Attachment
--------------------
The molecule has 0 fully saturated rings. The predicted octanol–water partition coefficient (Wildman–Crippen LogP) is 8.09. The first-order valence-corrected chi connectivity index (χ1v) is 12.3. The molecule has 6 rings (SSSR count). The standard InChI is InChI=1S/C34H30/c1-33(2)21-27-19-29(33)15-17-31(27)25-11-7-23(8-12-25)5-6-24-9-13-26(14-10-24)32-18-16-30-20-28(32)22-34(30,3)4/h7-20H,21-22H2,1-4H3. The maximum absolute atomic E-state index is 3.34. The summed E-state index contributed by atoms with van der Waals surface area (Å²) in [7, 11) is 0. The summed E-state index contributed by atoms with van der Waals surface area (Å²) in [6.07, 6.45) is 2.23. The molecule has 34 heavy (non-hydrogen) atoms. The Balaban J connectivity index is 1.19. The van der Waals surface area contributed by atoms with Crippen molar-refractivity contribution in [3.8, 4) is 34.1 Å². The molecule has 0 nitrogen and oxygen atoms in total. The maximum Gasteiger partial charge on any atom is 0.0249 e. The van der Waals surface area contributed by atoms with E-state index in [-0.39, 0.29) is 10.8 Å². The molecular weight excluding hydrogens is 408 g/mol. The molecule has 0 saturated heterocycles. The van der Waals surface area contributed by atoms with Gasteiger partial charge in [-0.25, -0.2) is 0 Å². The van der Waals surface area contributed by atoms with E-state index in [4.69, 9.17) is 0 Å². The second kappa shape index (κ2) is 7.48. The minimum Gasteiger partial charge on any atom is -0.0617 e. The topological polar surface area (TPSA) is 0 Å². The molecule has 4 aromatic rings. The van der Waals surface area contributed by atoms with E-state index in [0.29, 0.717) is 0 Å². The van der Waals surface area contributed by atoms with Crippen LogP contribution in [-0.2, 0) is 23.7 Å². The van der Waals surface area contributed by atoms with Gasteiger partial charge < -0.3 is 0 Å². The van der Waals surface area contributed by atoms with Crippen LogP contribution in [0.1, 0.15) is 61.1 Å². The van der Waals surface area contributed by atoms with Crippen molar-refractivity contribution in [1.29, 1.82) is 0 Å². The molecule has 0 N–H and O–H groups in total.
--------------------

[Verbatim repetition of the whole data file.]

The molecule has 0 fully saturated rings. The predicted octanol–water partition coefficient (Wildman–Crippen LogP) is 8.09. The first-order valence-corrected chi connectivity index (χ1v) is 12.3. The molecule has 6 rings (SSSR count). The standard InChI is InChI=1S/C34H30/c1-33(2)21-27-19-29(33)15-17-31(27)25-11-7-23(8-12-25)5-6-24-9-13-26(14-10-24)32-18-16-30-20-28(32)22-34(30,3)4/h7-20H,21-22H2,1-4H3. The maximum absolute atomic E-state index is 3.34. The summed E-state index contributed by atoms with van der Waals surface area (Å²) in [7, 11) is 0. The summed E-state index contributed by atoms with van der Waals surface area (Å²) in [6.07, 6.45) is 2.23. The molecule has 34 heavy (non-hydrogen) atoms. The Balaban J connectivity index is 1.19. The van der Waals surface area contributed by atoms with Crippen molar-refractivity contribution in [3.8, 4) is 34.1 Å². The molecule has 0 nitrogen and oxygen atoms in total. The maximum Gasteiger partial charge on any atom is 0.0249 e. The van der Waals surface area contributed by atoms with E-state index in [-0.39, 0.29) is 10.8 Å². The molecular weight excluding hydrogens is 408 g/mol. The molecule has 0 saturated heterocycles. The van der Waals surface area contributed by atoms with Gasteiger partial charge in [-0.25, -0.2) is 0 Å². The van der Waals surface area contributed by atoms with E-state index in [4.69, 9.17) is 0 Å². The second kappa shape index (κ2) is 7.48. The minimum Gasteiger partial charge on any atom is -0.0617 e. The topological polar surface area (TPSA) is 0 Å². The molecule has 4 aromatic rings. The van der Waals surface area contributed by atoms with E-state index in [0.29, 0.717) is 0 Å². The van der Waals surface area contributed by atoms with Crippen LogP contribution in [-0.2, 0) is 23.7 Å². The van der Waals surface area contributed by atoms with Gasteiger partial charge < -0.3 is 0 Å². The van der Waals surface area contributed by atoms with Crippen LogP contribution in [0.1, 0.15) is 61.1 Å². The van der Waals surface area contributed by atoms with Crippen molar-refractivity contribution in [1.29, 1.82) is 0 Å². The molecule has 0 N–H and O–H groups in total.